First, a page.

The Missouri Clean Water Commission has issued new rules for water compliance that will require many districts to upgrade their facilities. In spite of the steep costs this may impose on water management officials throughout the state, supporters of the more stringent standards say they are essential to protect the local environment.
According to a bulletin posted on the Missouri Department of Natural Resources' (DNR) website, the purpose of these regulations is to "place additional protection, in the form of pollutant limits, on 2,100 lakes and 90,000 miles of rivers and streams that were previously unclassified in Missouri." An expert interviewed by The Missourian indicated that a key goal of these limits is to reduce the flow of pollutants into the Missouri and Mississippi Rivers to facilitate restoration of so-called "dead zones" in the Gulf of Mexico.
Regardless of regulators' goals, it is clear that these standards will place significant technical and financial burdens on those responsible for managing public water supplies.
Areas will require different solutions, face varying costs
The DNR's new water rules will take effect on February 28, 2014. However, the precise times that different systems will need to be in compliance will vary as a result of the different expiration dates associated with their current permits.
Some municipalities with newer infrastructure, such as the city of Washington, may not have to make any upgrades at all. Washington water and wastewater superintendent Kevin Quaethem told The Missourian that the city "should be in good shape," as its water treatment plant is only five years old and was designed to meet heightened regulatory compliance standards set by the DNR. These requirements largely center on the the ability to remove contaminants, such as ammonia and nitrogen, from municipal wastewater.
However, although residents of Washington will not face the prospect of rate hikes to finance upgrades, those who live in other areas are not expected to be so lucky.
Joe Feldmann, president of the board for Public Water Supply District Number One, which provides water and sewage services in the Krakow area, told reporters that his system's customers will likely have to pay more in the future to pay down the debt that will be accrued in the course of making state-mandated improvements. Although the necessary upgrades are already in progress, Feldmann explained that there is still a substantial amount of work to do and it remains unclear how much the project will cost overall.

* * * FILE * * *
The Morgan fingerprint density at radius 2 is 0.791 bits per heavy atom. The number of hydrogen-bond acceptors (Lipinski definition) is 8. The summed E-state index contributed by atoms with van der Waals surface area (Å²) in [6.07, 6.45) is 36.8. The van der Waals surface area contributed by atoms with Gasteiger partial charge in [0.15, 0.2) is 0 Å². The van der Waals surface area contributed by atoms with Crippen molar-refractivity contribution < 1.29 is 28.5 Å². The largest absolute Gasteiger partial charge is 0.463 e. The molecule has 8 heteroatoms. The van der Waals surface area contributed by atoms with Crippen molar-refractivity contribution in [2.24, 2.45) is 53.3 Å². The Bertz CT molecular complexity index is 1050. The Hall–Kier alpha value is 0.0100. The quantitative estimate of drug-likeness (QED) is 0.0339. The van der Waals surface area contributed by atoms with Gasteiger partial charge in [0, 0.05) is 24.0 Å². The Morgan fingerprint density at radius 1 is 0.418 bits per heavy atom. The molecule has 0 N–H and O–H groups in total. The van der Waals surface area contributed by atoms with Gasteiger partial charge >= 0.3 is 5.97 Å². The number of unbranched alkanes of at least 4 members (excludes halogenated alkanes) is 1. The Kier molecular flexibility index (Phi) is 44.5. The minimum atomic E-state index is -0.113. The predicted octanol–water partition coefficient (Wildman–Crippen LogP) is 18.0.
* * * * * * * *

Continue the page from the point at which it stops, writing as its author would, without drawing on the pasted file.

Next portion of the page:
The changes are being phased in over time to mitigate the immediate impact on the district's finances. Although the cost of compliance has been covered by standard rate increases so far and no definite decisions have been made about the future, Feldmann indicated that higher price hikes could be coming in the near future.
Some districts consolidating to spread compliance costs
Three sewer districts – Labadie, Beauty View Acres and Gray Summit – and the private property Purina Farms are currently taking steps aimed at bringing their operations under a single wastewater permit. Attorney Dan Buescher, who represents the Labadie Sewer District, told The Missourian that stakeholders hope the consolidation will create an "economy of scale" that lowers per-person costs to a manageable level.
Buescher explained that the overall cost of complying with the DNR's mandate could be as much as $2 million and if each district had to shoulder the expense on its own, it could quickly create an unsustainable situation, with customers' monthly bills rising to about $50 per month in a worst-case scenario.
Under the current plan, the consolidated districts would collectively pay for upgrades to the Labadie treatment plant, which would then service all of their water. That facility was chosen because it is located farthest downstream, which would reduce the number of potential environmental liabilities that would need to be accounted for. Buescher said that he hopes the consolidation will be completed during the first quarter of 2014, but that the process could drag on for months. The deal will require the approval of county officials.
External consultants can help reduce the cost and complexity of compliance
Buescher noted that it may be possible for entities to receive additional time to comply with the DNR's new standards, based on the costs and operational challenges they are facing, but noted that the availability of these extensions will vary on a case-by-case basis. It may also be possible for stakeholders to receive grants or loans through federal programs run by the U.S. Department of Agriculture and Clean Water Commission.
Water management officials who are having trouble updating their equipment and practices to maintain regulatory compliance in the face of high costs or technical obstacles should contact environmental consultants who have experience dealing with these types of challenges. In addition to aiding in the design and implementation of required updates, independent compliance experts can help stakeholders craft grant applications and work with regulatory officials to seek approval for any unconventional solutions that may be required.